Both isocenter and artifact issues are important to the future of cardiac imaging using MR conditional pacemakers. Regarding artifacts from the pacer components, there is no easy solution, as gradient echo and steady state free precession images may be significantly distorted by regional changes in magnetic field homogeneity. For MRI examinations involving the region of the thorax, issues related to artifacts (i.e., both signal loss and image distortion) will obviously have great importance. In one study of patients with cardiac pacemakers or ICDs, 93% of thoracic scans were diagnostically acceptable [47].

Regarding chest imaging, issues of stress testing necessitate further investigation. The underlying lack of chronotropic competence in many patients with pacemakers and well as current programming algorithms with fixed pacing rates or programmed off for MR conditional pacemakers could be challenging for studies which require an elevation to 85% of the maximum of heart rate with stress. Coronary vasodilator stress would appear to be the most practical approach, but require further study. As with many new technologies, decisions regarding implementation in populations, cost, reimbursement and continued future design systems will need to be investigated (Table 3).

Table 3. Issues Raised by the Advent of MR Conditional Cardiac Devices Which Require Further Study.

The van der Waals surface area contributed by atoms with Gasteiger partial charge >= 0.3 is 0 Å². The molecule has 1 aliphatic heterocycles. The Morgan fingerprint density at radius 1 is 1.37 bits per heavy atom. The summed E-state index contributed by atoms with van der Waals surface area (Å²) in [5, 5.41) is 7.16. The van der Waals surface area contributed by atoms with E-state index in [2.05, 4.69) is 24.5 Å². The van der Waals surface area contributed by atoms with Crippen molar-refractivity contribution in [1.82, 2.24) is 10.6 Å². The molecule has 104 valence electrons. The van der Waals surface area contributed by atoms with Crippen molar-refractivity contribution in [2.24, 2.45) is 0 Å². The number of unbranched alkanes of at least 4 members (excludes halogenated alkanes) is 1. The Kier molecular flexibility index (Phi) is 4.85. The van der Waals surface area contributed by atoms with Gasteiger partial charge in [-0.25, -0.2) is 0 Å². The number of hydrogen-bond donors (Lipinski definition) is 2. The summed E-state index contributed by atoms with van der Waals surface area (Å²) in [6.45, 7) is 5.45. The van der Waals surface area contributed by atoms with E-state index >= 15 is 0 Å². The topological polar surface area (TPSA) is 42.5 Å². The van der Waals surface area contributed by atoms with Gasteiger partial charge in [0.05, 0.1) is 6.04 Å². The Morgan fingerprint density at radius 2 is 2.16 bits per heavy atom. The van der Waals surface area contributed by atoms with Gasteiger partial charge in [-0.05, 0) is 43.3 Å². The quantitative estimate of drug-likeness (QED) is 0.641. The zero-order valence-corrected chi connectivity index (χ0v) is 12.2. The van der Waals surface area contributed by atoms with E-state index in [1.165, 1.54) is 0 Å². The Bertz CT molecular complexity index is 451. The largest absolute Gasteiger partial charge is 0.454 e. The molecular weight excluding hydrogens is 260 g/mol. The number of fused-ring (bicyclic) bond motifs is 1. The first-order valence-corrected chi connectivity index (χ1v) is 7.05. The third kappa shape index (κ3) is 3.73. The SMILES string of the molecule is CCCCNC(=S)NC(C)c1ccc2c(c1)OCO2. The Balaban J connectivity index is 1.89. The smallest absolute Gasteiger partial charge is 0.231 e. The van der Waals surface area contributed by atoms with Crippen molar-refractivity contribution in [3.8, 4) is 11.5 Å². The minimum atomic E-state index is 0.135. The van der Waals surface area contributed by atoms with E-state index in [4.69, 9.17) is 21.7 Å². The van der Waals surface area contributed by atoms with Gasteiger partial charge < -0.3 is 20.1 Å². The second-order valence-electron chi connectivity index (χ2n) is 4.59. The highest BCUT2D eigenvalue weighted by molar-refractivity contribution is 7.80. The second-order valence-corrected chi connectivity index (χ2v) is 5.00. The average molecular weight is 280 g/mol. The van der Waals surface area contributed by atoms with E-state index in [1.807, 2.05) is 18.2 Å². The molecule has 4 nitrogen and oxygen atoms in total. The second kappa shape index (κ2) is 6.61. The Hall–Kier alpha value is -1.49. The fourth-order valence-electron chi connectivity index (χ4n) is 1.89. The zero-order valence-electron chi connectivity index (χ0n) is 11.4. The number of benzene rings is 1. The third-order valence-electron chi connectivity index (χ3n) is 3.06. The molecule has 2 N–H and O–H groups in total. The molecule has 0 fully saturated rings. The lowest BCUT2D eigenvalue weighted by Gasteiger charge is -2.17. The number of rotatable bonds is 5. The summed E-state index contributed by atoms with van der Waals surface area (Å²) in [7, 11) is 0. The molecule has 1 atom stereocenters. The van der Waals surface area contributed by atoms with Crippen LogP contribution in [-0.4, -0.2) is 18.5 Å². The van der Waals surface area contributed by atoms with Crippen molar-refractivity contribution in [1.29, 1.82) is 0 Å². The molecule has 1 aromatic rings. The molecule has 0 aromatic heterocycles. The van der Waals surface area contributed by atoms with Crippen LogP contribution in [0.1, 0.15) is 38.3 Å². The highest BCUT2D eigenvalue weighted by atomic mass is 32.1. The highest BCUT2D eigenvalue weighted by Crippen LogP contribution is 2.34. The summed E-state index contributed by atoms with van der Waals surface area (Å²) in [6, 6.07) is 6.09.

Conclusions

The advancement of MR conditional technology has led to greater options for patient management and has also resulted in greater complexity of clinical issues. The current MR conditional pacing technology provides definite solutions to some specific issues related to MR scanning. Future design, engineering, testing, and implementation of systems will need to focus on a goal of broadening these applications to further decreasing the barriers to scanning patients with cardiac and non-cardiac, electronically-activated devices. Although the current literature provides data on the first generation of MR conditional cardiac pacemakers from multi-center trials conducted at research centers, post market data will be essential to assess impact of implementation of this technology in "real world" scenarios and provide long term data on the function of these systems [102,141]. The impact of MR conditional pacemakers will also be dependent on implant rates of pacemakers versus ICDs, which vary by country [142]. Further research is required on multiple issues related to MRI interactions with devices, including, the effects of multiple scans on these systems and system effects at higher static magnetic field strengths [102]. The design, development, study and implementation of cardiovascular MR conditional devices will continue to require the expertise and collaboration of multiple disciplines and will need to prove safety, effectiveness and cost effectiveness in patient care.

Competing interests

Frank G. Shellock is a consultant for Medtronic. Boston Scientific, Biotronik, and St. Jude Medical. Jerold S. Shinbane and Patrick M. Colletti have no conflicts of interest.

Authors' contributions

JSS participated in writing and editing of the manuscript, providing perspective from the Cardiology standpoint. PMC participated in writing and editing of the manuscript, providing perspective from the Radiology standpoint. FGS participated in writing and editing of the manuscript, providing perspective from the MR safety standpoint. All authors read and approved the final manuscript.